(GENEVA, 19 June 2015) – The United Nations Special Rapporteur on trafficking in persons, Maria Grazia Giammarinaro, called on governments across the world to fully recognize the rights of trafficked persons, “who are entitled to assistance, protection and access to justice and remedies regardless of their residence status or whether perpetrators are identified, investigated or prosecuted.”
“Not all migrants are trafficked. However, a significant portion of migrants are trafficked but are not recognised as such by national authorities,” the expert stated in her latest report* to the Human Rights Council, in which she reminds States of their obligation to ensure policy coherence between anti-trafficking policies and migration and asylum policies.
“Moreover, a much greater portion of migrants are at high risk of being trafficked, especially when they are forced to leave their countries as a consequence of conflicts, violence, persecution, torture or other human rights violations, or extreme poverty,” she warned.
Ms. Giammarinaro stressed that the fight against trafficking, forced labour or slavery “is hampered by criminalisation and detention of migrants, restrictive migration policies denying any opportunity to migrate regularly including for work purposes, or not allowing migrants, asylum seekers and refugees to work regularly once in the country.”
In her report, the human rights expert stresses that governments should be aware that pushing back people fleeing conflicts not only is contrary to their international obligations, but also results in denying trafficked persons the possibility to claim their rights.
“People entering a migration process, or being smuggled, can become exploited and trafficked during their journey, or at destination, because of their social vulnerability,” she said. “People crossing the sea, if they survive their perilous journey, are very likely to be severely exploited, as we can see in agriculture, construction, domestic work, touristic industry, or in prostitution, in various areas of the world.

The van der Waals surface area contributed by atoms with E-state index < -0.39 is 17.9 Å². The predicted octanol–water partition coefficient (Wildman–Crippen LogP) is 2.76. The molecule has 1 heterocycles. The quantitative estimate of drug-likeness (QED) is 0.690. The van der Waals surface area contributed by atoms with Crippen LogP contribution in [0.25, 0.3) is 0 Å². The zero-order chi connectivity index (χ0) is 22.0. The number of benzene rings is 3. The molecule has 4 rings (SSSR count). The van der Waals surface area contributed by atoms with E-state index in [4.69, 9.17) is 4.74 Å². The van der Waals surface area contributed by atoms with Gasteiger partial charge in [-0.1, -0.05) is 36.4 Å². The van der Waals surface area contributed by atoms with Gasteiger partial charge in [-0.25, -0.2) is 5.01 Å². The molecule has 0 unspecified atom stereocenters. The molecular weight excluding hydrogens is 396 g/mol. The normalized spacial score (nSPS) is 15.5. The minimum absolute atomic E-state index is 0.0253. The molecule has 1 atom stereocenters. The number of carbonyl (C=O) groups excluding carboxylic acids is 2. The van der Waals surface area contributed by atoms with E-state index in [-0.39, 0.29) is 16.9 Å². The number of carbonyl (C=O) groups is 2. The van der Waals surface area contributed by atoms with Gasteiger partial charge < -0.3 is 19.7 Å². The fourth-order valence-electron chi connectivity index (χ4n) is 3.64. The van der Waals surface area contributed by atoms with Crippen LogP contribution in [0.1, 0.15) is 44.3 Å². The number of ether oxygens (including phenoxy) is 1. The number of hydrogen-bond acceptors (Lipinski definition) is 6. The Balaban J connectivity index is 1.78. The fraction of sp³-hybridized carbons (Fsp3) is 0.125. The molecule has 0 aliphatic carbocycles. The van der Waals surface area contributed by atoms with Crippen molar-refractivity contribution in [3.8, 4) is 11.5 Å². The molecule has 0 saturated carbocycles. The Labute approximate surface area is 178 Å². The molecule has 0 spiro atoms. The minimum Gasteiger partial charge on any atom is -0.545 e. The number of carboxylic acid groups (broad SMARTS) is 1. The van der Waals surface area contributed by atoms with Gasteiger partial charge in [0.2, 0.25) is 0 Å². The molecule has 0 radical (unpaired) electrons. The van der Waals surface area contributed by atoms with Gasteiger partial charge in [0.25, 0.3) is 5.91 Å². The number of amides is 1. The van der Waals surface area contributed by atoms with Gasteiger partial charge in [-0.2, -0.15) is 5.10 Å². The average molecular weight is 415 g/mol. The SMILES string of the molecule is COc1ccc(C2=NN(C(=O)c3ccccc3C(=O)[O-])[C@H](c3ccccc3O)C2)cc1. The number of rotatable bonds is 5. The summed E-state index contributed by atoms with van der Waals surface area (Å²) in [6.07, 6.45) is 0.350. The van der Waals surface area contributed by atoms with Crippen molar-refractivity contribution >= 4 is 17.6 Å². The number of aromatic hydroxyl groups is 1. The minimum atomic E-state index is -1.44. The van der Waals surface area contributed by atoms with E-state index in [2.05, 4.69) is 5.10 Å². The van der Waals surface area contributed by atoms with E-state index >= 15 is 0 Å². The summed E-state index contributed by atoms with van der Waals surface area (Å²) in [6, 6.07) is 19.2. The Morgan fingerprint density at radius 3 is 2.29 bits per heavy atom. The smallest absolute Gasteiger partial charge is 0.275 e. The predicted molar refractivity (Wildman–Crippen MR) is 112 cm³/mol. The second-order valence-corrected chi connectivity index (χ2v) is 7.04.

“Migrants are often deprived of any belongings during their journey, many are subject to inhuman treatment during their stay in transit countries, waiting for a further journey, women and girls get often raped and sexually exploited,” the expert noted. “Some migrants are even aware that they are going to be sold to someone else, who will exploit them.
In order to prevent and fight against trafficking, Ms. Giammarinaro urged States to address a broader area of exploitation and social vulnerabilities, and adopt effective measures, based on international agreement and cooperation, aimed at ensuring safe and regular channels of migration, effective asylum policies, and social inclusion of migrants, asylum seekers and refugees.
In view of the recent tragedies involving migrants in the Mediterranean Sea and in South East Asia, the Special Rapporteur told the UN Human Rights Council she will address –as a priority- the link between trafficking and migration, as well as the link between trafficking and conflict, post conflict and other crisis situations.
(*) Check the Special Rapporteur’s report (A/HRC/29/38): http://www.ohchr.org/EN/Issues/Trafficking/Pages/Annual.aspx
Maria Grazia Giammarinaro (Italy) was appointed as Special Rapporteur on trafficking in persons, especially women and children by the UN Human Rights Council in June 2014, to promote the prevention of trafficking in persons in all its forms, and to encourage measures to uphold and protect the human rights of victims. Ms. Giammarinaro has been a Judge since 1991 and currently serves as a Pre-Trial Judge at the Criminal Court of Rome. She was the Special Representative and Co-ordinator for Combating Trafficking in Human Beings of the OSCE, and served in the European Commission’s Directorate-General for Justice, Freedom and Security in Brussels, where she was responsible for combating human trafficking and sexual exploitation of children. She drafted the EU Directive on preventing and combating trafficking in human beings and protecting its victims. Learn more, log on to: http://www.ohchr.org/EN/Issues/Trafficking/Pages/TraffickingIndex.aspx
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